Protocol decoder:easymatic

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Revision as of 13:25, 21 November 2017 by Platypus (talk | contribs) (Hardware)
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Description Asynchronous, serial bus, differential
Status planned
License GPLv2+
Source code decoders/uart
Input logic
Output Easymatic protocol
Optional probes Thermostat, Boiler
Options invert_thermostat, invert_boiler

The easymatic protocol decoder can decode the thermostat Easymatic bus protocol used by De Dietrich.


Differential link

The easymatic is linked to the boiler with two wires. This link can feed power to the easymatic. Easymatic can have two R4 accu in order to save data if the power cut. Boiler power is a 24V modulated with communication power.

[To be confirmed] The hardware is similar to OpenTherm Specifcations : - differential link - about 24V - tension modulation for boiler - intensity modulation for thermostat (easymatic) ?


Universal Asynchronous Receiver Transmitter (UART) is a simple serial communication protocol which allows two devices to talk to each other. It uses just two data signals and a ground (GND) signal:

  • RX/RXD: Receive signal
  • TX/TXD: Transmit signal

The protocol is asynchronous, i.e., there is no dedicated clock signal. Rather, both devices have to agree on a baudrate (number of bits to be transmitted per second) beforehand. Baudrates can be arbitrary in theory, but usually the choice is limited by the hardware UARTs that are used. Common values are 9600 or 115200.

The protocol allows full-duplex transmission, i.e. both devices can send data at the same time. However, unlike SPI (which is always full-duplex, i.e., each send operation is automatically also a receive operation), UART allows one-way communication, too. In such a case only one signal (and GND) is required.

The data is sent over the TX line in so-called frames, which consist of:

  • Exactly one start bit (always 0/low).
  • Between 5 and 9 data bits.
  • An (optional) parity bit.
  • One or more stop bit(s).

The idle state of the RX/TX line is 1/high. As the start bit is 0/low, the receiver can continually monitor its RX line for a falling edge, in order to detect the start bit. Once detected, it can (due to the agreed-upon baudrate and thus the known width/duration of one UART bit) sample the state of the RX line "in the middle" of each (start/data/parity/stop) bit it wants to analyze.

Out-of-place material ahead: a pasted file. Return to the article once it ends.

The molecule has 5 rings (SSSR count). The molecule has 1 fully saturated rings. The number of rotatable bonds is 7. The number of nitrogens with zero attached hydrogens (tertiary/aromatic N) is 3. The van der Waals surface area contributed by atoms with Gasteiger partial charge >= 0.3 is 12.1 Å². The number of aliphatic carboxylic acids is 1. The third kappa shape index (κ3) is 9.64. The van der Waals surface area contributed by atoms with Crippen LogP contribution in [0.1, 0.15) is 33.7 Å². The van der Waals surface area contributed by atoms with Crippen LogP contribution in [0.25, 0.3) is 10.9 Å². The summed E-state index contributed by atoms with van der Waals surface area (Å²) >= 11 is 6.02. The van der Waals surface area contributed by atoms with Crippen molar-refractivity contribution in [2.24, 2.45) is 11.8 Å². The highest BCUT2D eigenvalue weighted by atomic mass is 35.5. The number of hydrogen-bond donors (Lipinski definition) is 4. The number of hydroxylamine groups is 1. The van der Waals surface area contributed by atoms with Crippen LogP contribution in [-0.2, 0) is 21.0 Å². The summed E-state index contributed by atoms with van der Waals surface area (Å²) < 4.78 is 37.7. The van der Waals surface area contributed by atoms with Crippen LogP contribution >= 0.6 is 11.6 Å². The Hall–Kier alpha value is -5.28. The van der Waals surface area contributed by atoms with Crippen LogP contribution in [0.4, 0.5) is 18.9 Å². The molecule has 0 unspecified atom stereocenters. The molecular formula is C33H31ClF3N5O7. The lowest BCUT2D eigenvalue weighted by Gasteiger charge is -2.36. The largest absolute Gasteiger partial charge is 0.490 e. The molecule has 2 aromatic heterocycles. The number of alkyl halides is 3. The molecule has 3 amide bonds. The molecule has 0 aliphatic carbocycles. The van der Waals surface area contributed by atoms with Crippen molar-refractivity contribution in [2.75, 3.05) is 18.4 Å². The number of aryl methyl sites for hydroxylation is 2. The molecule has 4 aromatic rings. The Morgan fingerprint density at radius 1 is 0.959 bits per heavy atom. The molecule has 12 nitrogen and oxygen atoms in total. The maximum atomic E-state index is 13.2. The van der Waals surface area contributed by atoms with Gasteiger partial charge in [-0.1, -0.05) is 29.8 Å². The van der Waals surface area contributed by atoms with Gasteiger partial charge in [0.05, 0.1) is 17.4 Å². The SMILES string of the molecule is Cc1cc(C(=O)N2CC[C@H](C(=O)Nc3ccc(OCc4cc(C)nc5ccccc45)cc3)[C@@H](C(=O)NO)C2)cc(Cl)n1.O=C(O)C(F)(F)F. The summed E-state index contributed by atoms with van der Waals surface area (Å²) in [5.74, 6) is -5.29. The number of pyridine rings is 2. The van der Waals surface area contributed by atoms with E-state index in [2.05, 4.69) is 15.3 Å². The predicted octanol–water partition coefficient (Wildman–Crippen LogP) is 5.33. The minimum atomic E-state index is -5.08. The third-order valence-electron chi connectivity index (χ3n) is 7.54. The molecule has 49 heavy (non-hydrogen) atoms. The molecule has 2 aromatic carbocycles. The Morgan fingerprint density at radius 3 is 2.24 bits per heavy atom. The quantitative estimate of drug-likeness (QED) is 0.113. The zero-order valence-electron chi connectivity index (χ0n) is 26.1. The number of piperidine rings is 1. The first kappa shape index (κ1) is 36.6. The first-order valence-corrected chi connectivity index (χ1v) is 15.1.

It is configurable whether there is a parity bit in a frame, and if yes, which type of parity is used:

  • None: No parity bit is included.
  • Odd: The number of 1 bits in the data (and parity bit itself) is odd.
  • Even: The number of 1 bits in the data (and parity bit itself) is even.
  • Mark/one: The parity bit is always 1/high (also called 'mark state').
  • Space/zero: The parity bit is always 0/low (also called 'space state').

It is also configurable how many stop bits are to be used:

  • 1 stop bit (most common case)
  • 2 stop bits
  • 1.5 stop bits (i.e., one stop bit, but 1.5 times the UART bit width)
  • 0.5 stop bits (i.e., one stop bit, but 0.5 times the UART bit width)

The bit order of the 5-9 data bits is usually LSB-first.

Possible special cases:

  • One or both data lines could be inverted, which also means that the idle state of the signal line(s) is low instead of high.
  • Only the data bits on one or both data lines (and the parity bit) could be inverted (but the start/stop bits remain non-inverted).
  • The bit order could be MSB-first instead of LSB-first.
  • The baudrate could change in the middle of the communication. This only happens in very special cases, and can only work if both devices know to which baudrate they are to switch, and when.
  • Theoretically, the baudrate on RX and the one on TX could also be different, but that's a very obscure case and probably doesn't happen very often in practice.

Error conditions:

  • If there is a parity bit, but it doesn't match the expected parity, this is called a parity error.
  • If there are no stop bit(s), that's called a frame error.